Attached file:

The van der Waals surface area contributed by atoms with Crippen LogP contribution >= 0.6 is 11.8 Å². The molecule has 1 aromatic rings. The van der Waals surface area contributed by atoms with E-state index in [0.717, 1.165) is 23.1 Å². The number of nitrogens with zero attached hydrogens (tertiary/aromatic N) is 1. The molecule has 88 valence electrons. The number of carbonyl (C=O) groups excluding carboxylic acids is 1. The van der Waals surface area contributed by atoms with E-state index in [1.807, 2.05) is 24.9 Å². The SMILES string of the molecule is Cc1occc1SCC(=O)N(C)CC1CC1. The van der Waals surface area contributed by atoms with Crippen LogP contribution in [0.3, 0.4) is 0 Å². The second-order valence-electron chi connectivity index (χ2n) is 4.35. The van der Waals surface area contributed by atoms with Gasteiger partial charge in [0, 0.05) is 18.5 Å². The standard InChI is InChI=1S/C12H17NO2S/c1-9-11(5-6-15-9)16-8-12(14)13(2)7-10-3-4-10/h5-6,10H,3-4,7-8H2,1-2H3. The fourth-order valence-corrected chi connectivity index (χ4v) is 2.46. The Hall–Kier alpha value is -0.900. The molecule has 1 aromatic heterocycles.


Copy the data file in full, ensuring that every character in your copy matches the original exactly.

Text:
The van der Waals surface area contributed by atoms with Crippen LogP contribution >= 0.6 is 11.8 Å². The molecule has 1 aromatic rings. The van der Waals surface area contributed by atoms with E-state index in [0.717, 1.165) is 23.1 Å². The number of nitrogens with zero attached hydrogens (tertiary/aromatic N) is 1. The molecule has 88 valence electrons. The number of carbonyl (C=O) groups excluding carboxylic acids is 1. The van der Waals surface area contributed by atoms with E-state index in [1.807, 2.05) is 24.9 Å². The SMILES string of the molecule is Cc1occc1SCC(=O)N(C)CC1CC1. The van der Waals surface area contributed by atoms with Crippen LogP contribution in [0.3, 0.4) is 0 Å². The second-order valence-electron chi connectivity index (χ2n) is 4.35. The van der Waals surface area contributed by atoms with Gasteiger partial charge in [0, 0.05) is 18.5 Å². The standard InChI is InChI=1S/C12H17NO2S/c1-9-11(5-6-15-9)16-8-12(14)13(2)7-10-3-4-10/h5-6,10H,3-4,7-8H2,1-2H3. The fourth-order valence-corrected chi connectivity index (χ4v) is 2.46. The Hall–Kier alpha value is -0.900. The molecule has 1 aromatic heterocycles.